Shelf Life Oxygen
This is a specialist app about how the oxygen content in food changes with time. It does some great industry-standard calculations if you need them. Otherwise it's an interesting lesson in how these sorts of things are done.
The shelf life of a food can depend on how long it takes to react with a specific amount of oxygen, q, expressed as %wt/vol. The analysis here follows the methodolgy and terminology of Prof Cooksey.
The question to be answered here is what thickness, L, of a given type of packaging material will be required to achieve a specific shelf life, t measured in months. For the problem we have the volume of the food container, V, the area of the packaging, A, and the Permeability, P, of the packaging material. Finally there is the %oxygen, po, in the atmosphere which is 21%
From all this, L can be calculated via the formula, with P in units of ml.mm/(m².day.atm) (i.e. the units in the guide to permeabilities), A in m², t in months, pO and q as %wt/Volume, V in ml. As with so much to do with barriers, the real challenge is the units, not the calculation. The strange 22400/32 is converting from moles to ml, with 32 being the MWt of oxygen and 22.4l being the gas molar volume. The 1000 at the top brings together all the units to provide the output in μm.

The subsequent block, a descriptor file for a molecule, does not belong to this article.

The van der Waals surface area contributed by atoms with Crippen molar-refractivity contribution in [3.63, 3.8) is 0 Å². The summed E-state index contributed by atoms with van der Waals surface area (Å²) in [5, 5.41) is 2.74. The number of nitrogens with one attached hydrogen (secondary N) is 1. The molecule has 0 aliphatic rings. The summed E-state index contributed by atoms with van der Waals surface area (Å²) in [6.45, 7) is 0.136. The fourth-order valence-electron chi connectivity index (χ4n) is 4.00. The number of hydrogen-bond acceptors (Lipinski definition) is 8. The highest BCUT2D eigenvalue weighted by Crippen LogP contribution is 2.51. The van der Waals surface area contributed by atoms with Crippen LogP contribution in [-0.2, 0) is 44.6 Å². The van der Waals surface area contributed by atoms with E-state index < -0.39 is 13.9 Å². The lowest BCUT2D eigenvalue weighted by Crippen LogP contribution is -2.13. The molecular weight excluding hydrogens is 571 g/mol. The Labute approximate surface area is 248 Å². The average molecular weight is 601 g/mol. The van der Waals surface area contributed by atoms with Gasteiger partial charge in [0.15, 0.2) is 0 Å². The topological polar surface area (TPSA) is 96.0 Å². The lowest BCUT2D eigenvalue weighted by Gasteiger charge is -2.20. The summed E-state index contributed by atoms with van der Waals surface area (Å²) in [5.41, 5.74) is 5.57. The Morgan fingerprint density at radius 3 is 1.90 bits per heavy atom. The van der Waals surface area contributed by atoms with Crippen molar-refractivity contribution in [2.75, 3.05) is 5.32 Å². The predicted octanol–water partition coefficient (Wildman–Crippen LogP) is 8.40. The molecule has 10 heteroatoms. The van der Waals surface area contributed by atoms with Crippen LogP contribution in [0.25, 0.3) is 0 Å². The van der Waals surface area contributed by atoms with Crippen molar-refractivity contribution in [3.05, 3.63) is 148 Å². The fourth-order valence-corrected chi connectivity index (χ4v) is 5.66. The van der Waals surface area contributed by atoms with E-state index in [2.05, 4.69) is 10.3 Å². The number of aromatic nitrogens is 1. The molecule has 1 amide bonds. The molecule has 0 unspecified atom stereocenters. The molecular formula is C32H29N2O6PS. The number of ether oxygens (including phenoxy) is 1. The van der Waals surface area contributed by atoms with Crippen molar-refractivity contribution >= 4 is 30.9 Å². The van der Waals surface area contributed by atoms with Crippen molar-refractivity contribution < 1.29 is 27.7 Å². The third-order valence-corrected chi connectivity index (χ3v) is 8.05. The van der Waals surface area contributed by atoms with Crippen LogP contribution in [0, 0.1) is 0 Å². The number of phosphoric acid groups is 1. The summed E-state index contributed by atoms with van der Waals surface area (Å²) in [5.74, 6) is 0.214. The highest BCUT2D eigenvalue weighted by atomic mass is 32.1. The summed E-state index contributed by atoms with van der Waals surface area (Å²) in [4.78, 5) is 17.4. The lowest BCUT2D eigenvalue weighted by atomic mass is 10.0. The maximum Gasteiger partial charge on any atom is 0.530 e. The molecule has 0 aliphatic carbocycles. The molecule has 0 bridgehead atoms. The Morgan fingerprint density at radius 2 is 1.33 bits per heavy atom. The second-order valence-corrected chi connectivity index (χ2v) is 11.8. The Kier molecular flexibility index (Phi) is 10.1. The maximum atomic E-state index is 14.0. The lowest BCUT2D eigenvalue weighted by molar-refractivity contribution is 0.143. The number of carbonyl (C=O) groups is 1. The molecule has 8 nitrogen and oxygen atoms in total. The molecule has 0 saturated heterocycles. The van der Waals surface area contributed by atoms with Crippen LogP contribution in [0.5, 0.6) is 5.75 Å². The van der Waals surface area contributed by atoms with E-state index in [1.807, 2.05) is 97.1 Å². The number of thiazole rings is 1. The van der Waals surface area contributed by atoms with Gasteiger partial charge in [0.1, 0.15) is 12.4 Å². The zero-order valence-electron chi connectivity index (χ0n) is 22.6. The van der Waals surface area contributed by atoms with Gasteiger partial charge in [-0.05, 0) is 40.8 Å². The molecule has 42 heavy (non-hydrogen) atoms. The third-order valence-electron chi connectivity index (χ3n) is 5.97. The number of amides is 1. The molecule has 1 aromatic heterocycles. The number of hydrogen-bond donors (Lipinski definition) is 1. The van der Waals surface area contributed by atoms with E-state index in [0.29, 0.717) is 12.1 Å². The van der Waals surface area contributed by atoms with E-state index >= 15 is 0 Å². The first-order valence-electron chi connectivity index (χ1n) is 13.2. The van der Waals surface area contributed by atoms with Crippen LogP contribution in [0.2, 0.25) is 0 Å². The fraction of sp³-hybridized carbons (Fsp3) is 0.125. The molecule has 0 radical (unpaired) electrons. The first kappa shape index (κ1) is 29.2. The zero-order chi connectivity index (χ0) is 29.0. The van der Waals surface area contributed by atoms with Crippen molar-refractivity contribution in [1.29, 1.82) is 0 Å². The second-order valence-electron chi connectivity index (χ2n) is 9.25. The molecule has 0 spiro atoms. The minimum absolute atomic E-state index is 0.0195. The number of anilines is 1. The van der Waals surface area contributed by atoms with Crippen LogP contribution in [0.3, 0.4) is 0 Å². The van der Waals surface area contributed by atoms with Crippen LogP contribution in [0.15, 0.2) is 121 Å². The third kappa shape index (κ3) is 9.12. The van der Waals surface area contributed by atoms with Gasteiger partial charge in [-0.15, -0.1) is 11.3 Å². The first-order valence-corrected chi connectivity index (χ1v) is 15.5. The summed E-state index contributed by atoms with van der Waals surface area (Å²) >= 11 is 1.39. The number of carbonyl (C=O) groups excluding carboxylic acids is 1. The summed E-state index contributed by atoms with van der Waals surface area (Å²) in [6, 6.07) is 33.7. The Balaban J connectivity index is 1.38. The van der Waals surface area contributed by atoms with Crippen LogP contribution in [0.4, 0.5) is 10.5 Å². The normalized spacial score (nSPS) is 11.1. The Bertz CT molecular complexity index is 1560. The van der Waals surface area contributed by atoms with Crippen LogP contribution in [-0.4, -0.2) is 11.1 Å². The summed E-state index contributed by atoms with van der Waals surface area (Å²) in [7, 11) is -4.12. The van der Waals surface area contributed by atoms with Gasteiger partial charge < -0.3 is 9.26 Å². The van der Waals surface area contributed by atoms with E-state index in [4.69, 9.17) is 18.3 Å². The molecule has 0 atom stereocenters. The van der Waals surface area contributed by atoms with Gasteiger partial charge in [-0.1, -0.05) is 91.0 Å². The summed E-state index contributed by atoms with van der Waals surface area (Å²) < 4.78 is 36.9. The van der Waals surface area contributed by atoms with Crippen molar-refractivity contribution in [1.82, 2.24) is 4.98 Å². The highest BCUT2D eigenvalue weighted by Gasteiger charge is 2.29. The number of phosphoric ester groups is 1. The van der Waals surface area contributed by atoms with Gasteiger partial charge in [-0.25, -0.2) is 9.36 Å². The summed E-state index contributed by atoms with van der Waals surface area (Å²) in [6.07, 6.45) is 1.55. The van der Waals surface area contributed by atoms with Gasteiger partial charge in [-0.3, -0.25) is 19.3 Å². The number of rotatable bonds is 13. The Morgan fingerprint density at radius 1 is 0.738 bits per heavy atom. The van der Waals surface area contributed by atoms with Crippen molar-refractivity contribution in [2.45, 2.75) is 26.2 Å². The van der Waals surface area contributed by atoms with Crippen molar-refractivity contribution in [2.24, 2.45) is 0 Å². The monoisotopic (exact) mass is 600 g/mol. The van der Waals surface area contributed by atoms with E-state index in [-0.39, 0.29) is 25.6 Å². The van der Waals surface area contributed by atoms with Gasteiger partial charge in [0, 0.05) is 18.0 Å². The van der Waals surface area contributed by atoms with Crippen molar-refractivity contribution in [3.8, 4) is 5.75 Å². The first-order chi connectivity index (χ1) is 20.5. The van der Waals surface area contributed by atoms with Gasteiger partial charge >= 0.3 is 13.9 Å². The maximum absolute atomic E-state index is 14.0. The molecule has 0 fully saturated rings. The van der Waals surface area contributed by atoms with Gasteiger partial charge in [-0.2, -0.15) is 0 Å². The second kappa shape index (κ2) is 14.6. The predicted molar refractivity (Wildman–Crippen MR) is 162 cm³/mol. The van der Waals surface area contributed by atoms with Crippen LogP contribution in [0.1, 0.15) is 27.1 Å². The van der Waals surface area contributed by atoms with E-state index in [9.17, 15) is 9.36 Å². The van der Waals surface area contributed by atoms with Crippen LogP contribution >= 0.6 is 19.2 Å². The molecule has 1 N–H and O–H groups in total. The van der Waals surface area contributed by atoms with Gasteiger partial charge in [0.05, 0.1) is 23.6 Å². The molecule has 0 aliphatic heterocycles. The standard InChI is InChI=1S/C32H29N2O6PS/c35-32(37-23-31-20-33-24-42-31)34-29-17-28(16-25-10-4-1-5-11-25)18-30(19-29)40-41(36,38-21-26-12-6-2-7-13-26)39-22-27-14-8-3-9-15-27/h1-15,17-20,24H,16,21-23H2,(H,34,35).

For a table of typical P values, click :
|P ml.mm/(m².day.atm)||Area m²||t months|
|pO%||V cc||q %|
The app can be used in reverse. If you have a package of thickness L and want to know the shelf life, simply change the value of t till the right L emerges.